The Q85 bus travels along South Conduit Boulevard towards Rosedale or Green Acres Mall, and North Conduit Boulevard towards the Jamaica Center – Parsons/Archer subway station (E​, ​J, and ​Z trains). The Q111 travels to Rosedale and Jamaica, Queens via 147th Avenue along with the Q113 and Q114 via 147th Avenue to Jamaica, Queens and Far Rockaway. No express bus routes serve Brookville directly however the X63, provides rush hour only service to neighboring Rosedale. The Q77 bus travels along Springfield Boulevard and Francis Lewis Boulevard to Jamaica-165 St Bus Terminal and terminates at the border of Brookville and Springfield Gardens on 145th Road and Springfield Boulevard.[10]

Notable residents[edit]

References[edit]

  1. ^ "NYC Planning | Community Profiles". communityprofiles.planning.nyc.gov. New York City Department of City Planning. Retrieved April 7, 2018.
  2. ^ "Queens Community Boards". New York City. Retrieved 2007-09-03.
  3. ^ "NYC Census FactFinder". nyc.gov.
  4. ^ "Real Estate Scene: A Tree-Lined City Oasis, Springfield Gardens Offers a Varied Mix". Daily News. New York. June 17, 1999. Retrieved 2008-07-15. Farmland once dominated southeast Queens. The area, which was settled by 1660, had farms that were built during the 18th century from the present-day Montefiore Cemetery to Rockaway Blvd.
  5. ^ Copquin, Claudia Gryvatz (2007-01-01). The Neighborhoods of Queens. Yale University Press. ISBN 978-0300112993.
  6. ^ Seyfried, Vincent F.; Asadorian, William (2012-08-28). Old Queens, N.Y., in Early Photographs: 261 Prints. Courier Corporation. ISBN 9780486136011.
  7. ^ Cardwell, Diane (October 30, 2007). "Action on Development in Brooklyn and Queens". The New York Times. Retrieved 2010-08-06.
  8. ^ "Springfield Park". NYC Department of Parks and Recreation. Retrieved 27 October 2013.
  9. ^ "Brookville Park : NYC Parks". New York City Department of Parks & Recreation. June 26, 1939. Retrieved May 31, 2019.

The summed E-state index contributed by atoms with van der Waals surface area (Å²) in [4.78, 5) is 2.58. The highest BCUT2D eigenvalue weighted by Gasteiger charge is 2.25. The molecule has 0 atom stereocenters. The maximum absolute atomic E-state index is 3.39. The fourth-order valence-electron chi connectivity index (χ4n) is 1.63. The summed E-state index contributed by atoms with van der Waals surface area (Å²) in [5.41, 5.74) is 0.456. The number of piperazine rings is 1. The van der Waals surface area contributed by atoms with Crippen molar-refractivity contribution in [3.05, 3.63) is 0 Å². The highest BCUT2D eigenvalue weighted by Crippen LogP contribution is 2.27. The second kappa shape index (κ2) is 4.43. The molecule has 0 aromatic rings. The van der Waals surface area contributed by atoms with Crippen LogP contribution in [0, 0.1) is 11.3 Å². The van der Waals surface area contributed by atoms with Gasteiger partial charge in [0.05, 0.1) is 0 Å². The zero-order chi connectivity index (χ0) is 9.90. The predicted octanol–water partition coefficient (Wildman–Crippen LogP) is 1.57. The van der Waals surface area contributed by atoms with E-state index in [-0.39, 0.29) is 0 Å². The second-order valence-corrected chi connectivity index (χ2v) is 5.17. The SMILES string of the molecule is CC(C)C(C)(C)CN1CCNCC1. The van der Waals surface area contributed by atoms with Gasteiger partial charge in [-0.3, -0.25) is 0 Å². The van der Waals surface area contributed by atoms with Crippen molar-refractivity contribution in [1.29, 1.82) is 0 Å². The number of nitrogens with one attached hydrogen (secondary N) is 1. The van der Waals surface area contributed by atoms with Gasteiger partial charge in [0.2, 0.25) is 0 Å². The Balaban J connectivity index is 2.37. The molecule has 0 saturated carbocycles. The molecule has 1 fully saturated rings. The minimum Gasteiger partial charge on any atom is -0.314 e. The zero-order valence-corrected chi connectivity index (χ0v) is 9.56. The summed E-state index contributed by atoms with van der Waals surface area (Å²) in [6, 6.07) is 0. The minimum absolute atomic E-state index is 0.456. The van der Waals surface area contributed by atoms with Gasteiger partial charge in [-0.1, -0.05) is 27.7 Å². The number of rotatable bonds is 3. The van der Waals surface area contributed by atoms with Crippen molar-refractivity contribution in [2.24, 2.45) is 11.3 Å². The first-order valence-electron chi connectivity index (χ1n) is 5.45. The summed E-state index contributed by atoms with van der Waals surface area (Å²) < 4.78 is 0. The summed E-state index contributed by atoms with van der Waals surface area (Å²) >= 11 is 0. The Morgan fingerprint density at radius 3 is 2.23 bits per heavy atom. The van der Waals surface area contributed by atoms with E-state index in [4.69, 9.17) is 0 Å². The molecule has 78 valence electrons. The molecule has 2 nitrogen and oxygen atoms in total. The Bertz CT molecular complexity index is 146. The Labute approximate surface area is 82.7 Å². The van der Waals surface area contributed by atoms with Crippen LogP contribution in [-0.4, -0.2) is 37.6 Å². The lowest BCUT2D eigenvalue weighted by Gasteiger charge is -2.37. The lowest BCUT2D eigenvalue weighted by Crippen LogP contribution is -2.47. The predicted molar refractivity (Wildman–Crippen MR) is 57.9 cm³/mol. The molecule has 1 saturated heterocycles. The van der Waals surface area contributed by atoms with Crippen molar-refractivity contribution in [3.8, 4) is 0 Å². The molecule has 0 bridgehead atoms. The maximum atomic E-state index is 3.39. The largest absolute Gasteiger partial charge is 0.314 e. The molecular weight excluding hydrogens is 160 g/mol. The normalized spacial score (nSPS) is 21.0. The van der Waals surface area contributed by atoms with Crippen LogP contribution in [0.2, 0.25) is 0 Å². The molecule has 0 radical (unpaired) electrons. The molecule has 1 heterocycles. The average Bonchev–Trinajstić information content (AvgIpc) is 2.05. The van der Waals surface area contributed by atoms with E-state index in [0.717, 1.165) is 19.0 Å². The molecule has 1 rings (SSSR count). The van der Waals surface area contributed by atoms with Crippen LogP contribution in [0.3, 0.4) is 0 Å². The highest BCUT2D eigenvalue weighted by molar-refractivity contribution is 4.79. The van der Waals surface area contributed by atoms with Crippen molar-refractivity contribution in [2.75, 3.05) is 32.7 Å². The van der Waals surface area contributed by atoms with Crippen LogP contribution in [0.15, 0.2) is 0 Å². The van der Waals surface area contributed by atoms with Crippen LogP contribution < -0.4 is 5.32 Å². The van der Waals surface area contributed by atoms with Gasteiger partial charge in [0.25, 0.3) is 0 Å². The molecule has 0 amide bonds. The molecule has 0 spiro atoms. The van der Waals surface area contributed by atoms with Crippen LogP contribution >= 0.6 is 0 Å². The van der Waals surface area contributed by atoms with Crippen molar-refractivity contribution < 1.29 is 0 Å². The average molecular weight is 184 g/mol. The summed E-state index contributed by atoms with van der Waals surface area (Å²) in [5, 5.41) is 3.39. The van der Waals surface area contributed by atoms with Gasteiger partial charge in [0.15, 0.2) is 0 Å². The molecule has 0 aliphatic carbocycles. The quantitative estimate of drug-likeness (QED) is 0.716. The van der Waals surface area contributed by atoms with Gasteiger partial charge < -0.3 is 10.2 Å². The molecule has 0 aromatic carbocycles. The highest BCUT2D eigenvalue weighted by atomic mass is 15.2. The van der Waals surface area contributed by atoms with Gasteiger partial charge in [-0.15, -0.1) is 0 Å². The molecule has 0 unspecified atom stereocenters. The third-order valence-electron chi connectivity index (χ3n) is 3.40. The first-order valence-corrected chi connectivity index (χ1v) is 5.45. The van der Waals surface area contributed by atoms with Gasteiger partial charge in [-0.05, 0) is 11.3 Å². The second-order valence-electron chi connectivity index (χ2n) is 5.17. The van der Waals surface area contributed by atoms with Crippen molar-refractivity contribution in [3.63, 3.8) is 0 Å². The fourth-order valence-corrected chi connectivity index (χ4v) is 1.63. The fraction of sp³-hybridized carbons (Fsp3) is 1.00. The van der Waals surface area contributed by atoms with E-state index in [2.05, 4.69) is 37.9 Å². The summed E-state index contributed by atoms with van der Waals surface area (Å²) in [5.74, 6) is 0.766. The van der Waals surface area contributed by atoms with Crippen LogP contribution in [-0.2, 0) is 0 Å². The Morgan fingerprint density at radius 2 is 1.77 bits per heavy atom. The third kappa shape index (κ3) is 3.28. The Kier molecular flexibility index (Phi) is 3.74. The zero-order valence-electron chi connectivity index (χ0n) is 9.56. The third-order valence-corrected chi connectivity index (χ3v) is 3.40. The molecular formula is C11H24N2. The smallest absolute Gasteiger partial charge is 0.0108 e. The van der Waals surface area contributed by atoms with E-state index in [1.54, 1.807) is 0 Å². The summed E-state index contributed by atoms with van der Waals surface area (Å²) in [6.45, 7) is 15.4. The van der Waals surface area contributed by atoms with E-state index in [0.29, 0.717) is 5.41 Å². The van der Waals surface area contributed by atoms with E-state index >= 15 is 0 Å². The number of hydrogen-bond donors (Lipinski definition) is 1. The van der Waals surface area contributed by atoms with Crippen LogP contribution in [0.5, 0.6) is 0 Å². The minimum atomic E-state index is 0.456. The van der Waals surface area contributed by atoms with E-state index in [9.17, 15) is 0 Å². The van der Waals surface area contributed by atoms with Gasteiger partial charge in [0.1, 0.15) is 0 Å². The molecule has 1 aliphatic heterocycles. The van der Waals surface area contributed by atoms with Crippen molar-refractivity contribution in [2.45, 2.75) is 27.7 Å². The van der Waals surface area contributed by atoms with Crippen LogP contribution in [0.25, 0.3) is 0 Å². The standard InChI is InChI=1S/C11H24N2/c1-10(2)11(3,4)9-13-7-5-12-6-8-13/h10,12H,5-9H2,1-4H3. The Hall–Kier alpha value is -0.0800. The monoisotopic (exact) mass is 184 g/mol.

10. ^ "Queens Bus Map" (PDF). Metropolitan Transportation Authority. December 2017. Retrieved April 24, 2018.
  11. ^ Roberts, Sam. "Frances Goldin, a Crusader for the Lower East Side, Dies at 95; A neighborhood preservationist, she had significant victories as a protester, provocateur and voice for lost causes.", The New York Times, May 18, 2020. Accessed September 26, 2020. "She grew up in Springfield Gardens where, she said, she was bullied and the family was subjected to anti-Semitism that resulted in street brawls, including one with a girl from a German family next door."
  12. ^ Burks, Edward C. "Queens Residents Score Board Head", The New York Times, July 11, 1971. Accessed September 26, 2020. "Mrs. Cynthia Jenkins, a community leader from Springfield Gardens, accused the city and state of a hypocritical integration policy designed to meet standards for Federal aid."
  13. ^ Klein, Jeff Z. "Anthony Mason, a Former Knick and a Native Son of Queens, Is Mourned", The New York Times, March 5, 2015. Accessed September 26, 2020. "Family members, friends and mourners with ties to the National Basketball Association were scheduled to arrive in the evening. But in the afternoon there were mostly people from Mr. Mason’s old neighborhood, Springfield Gardens, Queens, and other parts of the borough."
  14. ^ Skelton, Eric. "Lil Tecca Is a 16-Year-Old Rapper Making Hits on the Weekends", Complex (website), June 6, 2019. Accessed September 26, 2020. "[Q] You grew up in Queens, right? [A] Yeah, I grew up in Springfield Gardens. Then in seventh grade I moved to Nassau County, Long Island."